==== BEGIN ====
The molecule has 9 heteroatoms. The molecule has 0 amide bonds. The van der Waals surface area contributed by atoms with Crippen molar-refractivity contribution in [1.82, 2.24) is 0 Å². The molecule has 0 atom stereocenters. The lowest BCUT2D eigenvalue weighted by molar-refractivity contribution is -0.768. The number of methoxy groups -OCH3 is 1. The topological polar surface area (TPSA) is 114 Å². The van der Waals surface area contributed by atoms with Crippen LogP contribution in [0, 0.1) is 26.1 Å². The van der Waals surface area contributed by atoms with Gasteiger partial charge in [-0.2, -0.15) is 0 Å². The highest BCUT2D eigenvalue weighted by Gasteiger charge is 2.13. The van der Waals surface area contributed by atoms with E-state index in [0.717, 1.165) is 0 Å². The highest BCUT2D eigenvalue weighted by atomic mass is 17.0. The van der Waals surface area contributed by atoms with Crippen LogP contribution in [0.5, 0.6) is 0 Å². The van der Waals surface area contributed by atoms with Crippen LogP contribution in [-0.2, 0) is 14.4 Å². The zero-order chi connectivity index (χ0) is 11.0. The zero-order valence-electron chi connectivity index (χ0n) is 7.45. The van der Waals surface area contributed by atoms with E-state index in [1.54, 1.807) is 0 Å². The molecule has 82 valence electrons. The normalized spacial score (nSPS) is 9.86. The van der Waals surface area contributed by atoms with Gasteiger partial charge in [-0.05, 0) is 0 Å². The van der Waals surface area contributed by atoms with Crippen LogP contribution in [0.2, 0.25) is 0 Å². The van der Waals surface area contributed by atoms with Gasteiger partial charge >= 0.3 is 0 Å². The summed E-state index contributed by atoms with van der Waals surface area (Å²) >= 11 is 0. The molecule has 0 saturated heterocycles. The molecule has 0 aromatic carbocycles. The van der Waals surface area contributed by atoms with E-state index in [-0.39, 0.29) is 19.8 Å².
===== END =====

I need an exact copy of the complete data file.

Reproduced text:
The molecule has 9 heteroatoms. The molecule has 0 amide bonds. The van der Waals surface area contributed by atoms with Crippen molar-refractivity contribution in [1.82, 2.24) is 0 Å². The molecule has 0 atom stereocenters. The lowest BCUT2D eigenvalue weighted by molar-refractivity contribution is -0.768. The number of methoxy groups -OCH3 is 1. The topological polar surface area (TPSA) is 114 Å². The van der Waals surface area contributed by atoms with Crippen LogP contribution in [0, 0.1) is 26.1 Å². The van der Waals surface area contributed by atoms with Gasteiger partial charge in [-0.2, -0.15) is 0 Å². The highest BCUT2D eigenvalue weighted by Gasteiger charge is 2.13. The van der Waals surface area contributed by atoms with E-state index in [0.717, 1.165) is 0 Å². The highest BCUT2D eigenvalue weighted by atomic mass is 17.0. The van der Waals surface area contributed by atoms with Crippen LogP contribution in [0.5, 0.6) is 0 Å². The van der Waals surface area contributed by atoms with Crippen LogP contribution in [-0.2, 0) is 14.4 Å². The zero-order chi connectivity index (χ0) is 11.0. The zero-order valence-electron chi connectivity index (χ0n) is 7.45. The van der Waals surface area contributed by atoms with E-state index in [1.54, 1.807) is 0 Å². The molecule has 82 valence electrons. The normalized spacial score (nSPS) is 9.86. The van der Waals surface area contributed by atoms with Gasteiger partial charge in [-0.05, 0) is 0 Å². The van der Waals surface area contributed by atoms with Crippen LogP contribution in [0.2, 0.25) is 0 Å². The van der Waals surface area contributed by atoms with Gasteiger partial charge >= 0.3 is 0 Å². The summed E-state index contributed by atoms with van der Waals surface area (Å²) >= 11 is 0. The molecule has 0 saturated heterocycles. The molecule has 0 aromatic carbocycles. The van der Waals surface area contributed by atoms with E-state index in [-0.39, 0.29) is 19.8 Å².